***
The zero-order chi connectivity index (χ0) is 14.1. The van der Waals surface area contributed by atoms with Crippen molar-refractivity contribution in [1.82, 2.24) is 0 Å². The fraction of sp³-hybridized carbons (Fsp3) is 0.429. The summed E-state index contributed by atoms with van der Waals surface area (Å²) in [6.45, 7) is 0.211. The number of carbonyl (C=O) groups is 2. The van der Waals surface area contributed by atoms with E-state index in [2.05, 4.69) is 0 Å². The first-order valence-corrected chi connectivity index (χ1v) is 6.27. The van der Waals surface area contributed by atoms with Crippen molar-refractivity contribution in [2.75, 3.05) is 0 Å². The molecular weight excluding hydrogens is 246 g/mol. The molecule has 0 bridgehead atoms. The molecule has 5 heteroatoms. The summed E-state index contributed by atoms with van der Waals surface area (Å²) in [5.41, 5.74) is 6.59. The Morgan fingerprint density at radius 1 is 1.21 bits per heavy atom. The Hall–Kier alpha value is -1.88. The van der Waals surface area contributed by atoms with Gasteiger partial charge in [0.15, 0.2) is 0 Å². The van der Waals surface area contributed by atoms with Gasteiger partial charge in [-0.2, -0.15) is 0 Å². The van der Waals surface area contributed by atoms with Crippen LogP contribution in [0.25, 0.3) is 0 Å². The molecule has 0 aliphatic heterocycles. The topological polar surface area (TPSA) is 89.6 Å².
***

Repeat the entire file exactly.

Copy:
The zero-order chi connectivity index (χ0) is 14.1. The van der Waals surface area contributed by atoms with Crippen molar-refractivity contribution in [1.82, 2.24) is 0 Å². The fraction of sp³-hybridized carbons (Fsp3) is 0.429. The summed E-state index contributed by atoms with van der Waals surface area (Å²) in [6.45, 7) is 0.211. The number of carbonyl (C=O) groups is 2. The van der Waals surface area contributed by atoms with E-state index in [2.05, 4.69) is 0 Å². The first-order valence-corrected chi connectivity index (χ1v) is 6.27. The van der Waals surface area contributed by atoms with Crippen molar-refractivity contribution in [2.75, 3.05) is 0 Å². The molecular weight excluding hydrogens is 246 g/mol. The molecule has 0 bridgehead atoms. The molecule has 5 heteroatoms. The summed E-state index contributed by atoms with van der Waals surface area (Å²) in [5.41, 5.74) is 6.59. The Morgan fingerprint density at radius 1 is 1.21 bits per heavy atom. The Hall–Kier alpha value is -1.88. The van der Waals surface area contributed by atoms with Gasteiger partial charge in [0.15, 0.2) is 0 Å². The van der Waals surface area contributed by atoms with Gasteiger partial charge in [-0.2, -0.15) is 0 Å². The van der Waals surface area contributed by atoms with Crippen LogP contribution in [0.25, 0.3) is 0 Å². The molecule has 0 aliphatic heterocycles. The topological polar surface area (TPSA) is 89.6 Å².